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Groves says Eubank Jr. has “no chance,” he can’t compete

Chris Eubank Jr George Groves

By Marcus Richardson: George Groves (27-3, 20 KOs) views Chris Eubank Jr. (26-1, 20 KOs) as having no chance at all of winning in their fight in 11 days from now in the semifinals of the World Boxing Super Series (WBSS) super middleweight tournament on February 17 at the Manchester Arena in Manchester, England.

Groves is coming off of a 4th round knockout win over Jamie Cox in his quarterfinals fight in the WBSS tournament on October 14th at the Wembley Arena in London, UK. Groves and Cox went to war in that fight. Groves ended the fight suddenly in round 4 after nailing Cox with a vicious right hand to the body that put him down for the count.

Groves, 29, says Eubank Jr. is too small, and he won’t be able to compete because of the many holes in his game that he plans on exploiting. Groves notes that Eubank Jr’s last opponent Avni Yildirim was unable to prevent Eubank Jr. from hitting him with repeated uppercuts, even though he knew well head of time that he likes to throw those type of punches. Groves chocks it up to Yildirim being a limited fighter that couldn’t learn how to take away a simple tactic from Eubank Jr. Groves doesn’t see himself falling victim to Eubank Jr. using the same uppercuts against him on February 17th if tries to fall back to using that punch.

”There is absolutely nothing for me to worry about, because there’s gaping, gaping holes in that style, and that approach that I personally am and will take advantage of,” Groves said of Eubank Jr. in WBSS Pre fight video. “He’s got no chance. He won’t be able to compete, and I’m not going to fall for your gimmicks,” Groves said.

In analyzing Eubank Jr’s fight with Yildirim last October in the World Boxing Super series quarterfinals in Stuttgart, Germany, Groves saw how he leaves himself open to shows when he unloads on throwing sustained combinations. Groves feels he can take advantage of this if Eubank Jr. forgets his defense and tries to beat him with volume punching like he did against the 25-year-old Yildirim. Eubank Jr. stopped Yildirim in the 3rd round in a fight that was a bad match-up. Yildirim came into the fight with Eubank Jr. with little experience against good fighters. The best fighter that Yildirim had fought up to that point was Marco Antonio Periban, who had been beaten in the past by James DeGale, J’Leon Love and Sakio Bika.

“He’s small, he’s trim and he’s narrow,” Groves said of Eubank Jr. “He’s not going to bulk up. I wanted to have a look at him. I was as light as I was ever going to be. I just boxed. I was so much bigger than Junior, and fresh faced as well. I thought he looked quite nervous,” Groves said.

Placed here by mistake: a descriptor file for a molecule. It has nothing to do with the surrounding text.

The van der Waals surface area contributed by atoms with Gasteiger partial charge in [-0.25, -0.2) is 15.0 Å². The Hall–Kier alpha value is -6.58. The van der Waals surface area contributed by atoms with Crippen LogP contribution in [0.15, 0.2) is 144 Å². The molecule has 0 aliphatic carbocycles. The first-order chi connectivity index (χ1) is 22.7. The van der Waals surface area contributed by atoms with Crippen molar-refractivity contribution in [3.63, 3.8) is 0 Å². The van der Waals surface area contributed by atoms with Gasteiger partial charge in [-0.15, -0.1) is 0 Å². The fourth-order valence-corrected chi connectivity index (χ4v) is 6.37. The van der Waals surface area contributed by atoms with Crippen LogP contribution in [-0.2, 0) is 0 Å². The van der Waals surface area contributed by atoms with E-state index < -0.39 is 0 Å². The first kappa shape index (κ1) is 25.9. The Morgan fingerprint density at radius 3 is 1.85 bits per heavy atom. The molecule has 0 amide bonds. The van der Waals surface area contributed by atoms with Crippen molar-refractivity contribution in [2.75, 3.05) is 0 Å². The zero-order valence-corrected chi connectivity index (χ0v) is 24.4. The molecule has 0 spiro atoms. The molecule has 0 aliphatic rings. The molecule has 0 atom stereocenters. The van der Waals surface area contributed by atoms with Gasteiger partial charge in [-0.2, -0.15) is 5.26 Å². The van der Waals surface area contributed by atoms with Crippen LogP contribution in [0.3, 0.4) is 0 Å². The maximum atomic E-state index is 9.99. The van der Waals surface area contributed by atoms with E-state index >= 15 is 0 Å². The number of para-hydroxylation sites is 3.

Eubank Jr. is only fighting for the 4th time at super middleweight since moving up to 168 in February of 2017 to go after the IBO title against Renold Quinlan. Eubank Jr. had little problems beating Quinlan, who wasn’t very talented. Eubank has since beaten Arthur Abraham and Yildirim. Both of those fighters are slow guys without a lot of talent. Abraham spent the first 6 year of his boxing career in the 160 lb. weight class where he held the IBF middleweight title from 2005 to 2009. Abraham moved up to 168 in 2009 in taking part in Showtime’s Super Six tournament. Despite Abraham eventually winning the WBO super middleweight title against Robert Stieglitz, he never was a good fit for the division. So for Eubank Jr. to beat Abraham, it’s not a great win for him. Eubank Jr. has yet to beat a big super middleweight with power and talent in the division. Groves is going to be a quantum leap up in the talent and size department from the guys that Eubank Jr. has faced up to this point since moving to the weight class.

”He’s not a big super middleweight,” Groves’ trainer Shane McGuigan said about Eubank Jr. “He’s carrying speed up from middleweight to super middleweight. He’s fought slow fighters since he’s moved up o super middleweight, guys that are short. So it’ll be interesting to see how he deals with someone that has got the speed and size. In the clinches, he’s not going to be able to throw his weight around. You were a lot bigger than hi when you stood side by side after the [Jamie] Cox fight. He was considerably smaller than you. He is effectively a middleweight,” McGuigan said of Eubank Jr.

The 5’11” Eubank Jr. is just one-half inch shorter than the 5’11 ½” Groves, and they both have the same reach. The difference between them is the weight and the power department. Groves looks like he’s at least 15 pounds heavier when he fights. The weight and power for Groves is what sets him apart from Eubank Jr. What this means is that if Eubank Jr. tries to throw sustained combinations like he normally does in his fights, he could get clipped with a big shot while he’s in between punches. Groves is the wrong type of fighter for Eubank Jr. to try and flurry on like he did against Yildirim and Nick Blackwell. Eubank Jr. is going to have to fight a lot differently against Groves on February 17th if he doesn’t want to run into a big shot and get knocked out cold.